We now set out to find the wave numbers ky that not only satisfy the wave equations in each of the regions, represented by (2) and (3), but the continuity conditions at the interfaces as well. The configuration is symmetric about the x = 0 plane so we can further divide the modes into those that have even and odd functions Ez (x). Thus, with A an arbitrary factor, appropriate even solutions to (2) and (3) are

equation GIF #13.124

To simplify the algebra, we have displaced the origin in the exterior solutions so that just the coefficient, A, is obtained when z is evaluated at the respective interfaces. With a similar objective, the interior solution has been divided by the constant cos (kx d) so that at the boundaries, z also becomes A. In this way, we have adjusted the interior coefficient so that z is continuous at the boundaries.

Because this transverse field is the only component of E, all of the continuity conditions on E are now satisfied. The permeabilities of all regions are presumed to be the same, so both tangential and normal components of H must be continuous at the boundaries. From (12.6.29), the continuity of normal H is guaranteed by the continuity of Ez in any case. The tangential field is obtained using (12.6.30).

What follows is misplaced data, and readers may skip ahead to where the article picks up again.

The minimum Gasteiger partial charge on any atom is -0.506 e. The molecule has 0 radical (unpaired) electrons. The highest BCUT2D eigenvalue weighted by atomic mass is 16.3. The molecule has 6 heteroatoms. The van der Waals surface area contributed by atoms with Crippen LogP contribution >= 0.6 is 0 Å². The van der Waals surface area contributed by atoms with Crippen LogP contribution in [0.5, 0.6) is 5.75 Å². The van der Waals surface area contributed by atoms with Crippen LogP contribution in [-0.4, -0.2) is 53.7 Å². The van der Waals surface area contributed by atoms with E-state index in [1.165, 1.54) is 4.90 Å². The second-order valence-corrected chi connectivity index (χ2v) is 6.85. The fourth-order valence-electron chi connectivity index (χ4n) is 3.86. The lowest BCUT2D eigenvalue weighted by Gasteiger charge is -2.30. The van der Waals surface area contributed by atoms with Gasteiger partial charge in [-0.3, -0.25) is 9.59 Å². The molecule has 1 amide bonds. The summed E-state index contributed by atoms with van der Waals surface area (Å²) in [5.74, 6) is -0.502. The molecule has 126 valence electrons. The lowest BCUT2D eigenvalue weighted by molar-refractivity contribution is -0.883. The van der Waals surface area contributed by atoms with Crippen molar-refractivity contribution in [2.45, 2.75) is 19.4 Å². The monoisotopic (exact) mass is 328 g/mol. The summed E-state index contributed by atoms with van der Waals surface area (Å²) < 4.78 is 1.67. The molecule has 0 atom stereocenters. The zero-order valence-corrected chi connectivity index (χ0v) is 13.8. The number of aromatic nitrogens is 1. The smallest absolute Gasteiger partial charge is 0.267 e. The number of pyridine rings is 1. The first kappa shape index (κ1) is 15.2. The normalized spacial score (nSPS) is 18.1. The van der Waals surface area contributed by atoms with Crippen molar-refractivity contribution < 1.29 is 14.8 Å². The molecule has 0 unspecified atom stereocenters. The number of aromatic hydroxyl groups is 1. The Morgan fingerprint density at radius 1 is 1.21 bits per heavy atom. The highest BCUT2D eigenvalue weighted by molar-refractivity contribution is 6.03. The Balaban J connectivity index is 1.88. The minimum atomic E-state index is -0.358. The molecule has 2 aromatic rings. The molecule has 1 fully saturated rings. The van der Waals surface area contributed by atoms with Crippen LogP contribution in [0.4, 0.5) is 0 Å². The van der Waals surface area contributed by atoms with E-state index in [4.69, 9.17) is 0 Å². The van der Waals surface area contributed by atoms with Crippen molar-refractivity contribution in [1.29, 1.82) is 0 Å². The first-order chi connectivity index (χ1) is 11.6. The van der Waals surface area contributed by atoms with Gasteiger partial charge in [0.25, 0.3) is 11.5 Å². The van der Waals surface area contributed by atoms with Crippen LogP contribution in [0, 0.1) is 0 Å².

equation GIF #13.125

Substitution of (4) into (5) gives

equation GIF #13.126

The assumption that Ez is even in x has as a consequence the fact that the continuity condition on tangential H is satisfied by the same relation at both boundaries.

equation GIF #13.127

Our goal is to determine the propagation constant ky for a given . If we were to substitute the definitions of x and kx into this expression, we would have this dispersion equation, D(,ky), implicitly relating ky to . It is more convenient to solve for x and kx first, and then for ky.

Elimination of ky between the expressions for x and kx given with (2) and (3) gives a second expression for x /kx.

equation GIF #13.128

The solutions for the values of the normalized transverse wave numbers (kx d) can be pictured as shown in Fig. 13.5.2. Plotted as functions of kx d are the right-hand sides of (7) and (8). The points of intersection, kx d = m, are the desired solutions. For the frequency used to make Fig. 13.5.2, there are two solutions. These are designated by even integers because the odd modes (Prob. 13.5.1) have roots that interleave these even modes.

floating figure GIF #13.5.2
Figure 13.5.2 Graphical solution to (7) and (8).

As the frequency is raised, an additional even TE-guided mode is found each time the curve representing (8) reaches a new branch of (7). This happens at frequencies c such that x /kx = 0 and kx d = m /2, where m = 0, 2, 4, From (8),

equation GIF #13.129

The m = 0 mode has no cutoff frequency.

To finally determine ky from these eigenvalues, the definition of kx given with (3) is used to write

equation GIF #13.130

and the dispersion equation takes the graphical form of Fig. 13.5.3. To make Fig. 13.5.2, we had to specify the ratio of permittivities, so that ratio is also implicit in Fig. 13.5.3.

floating figure GIF #13.5.3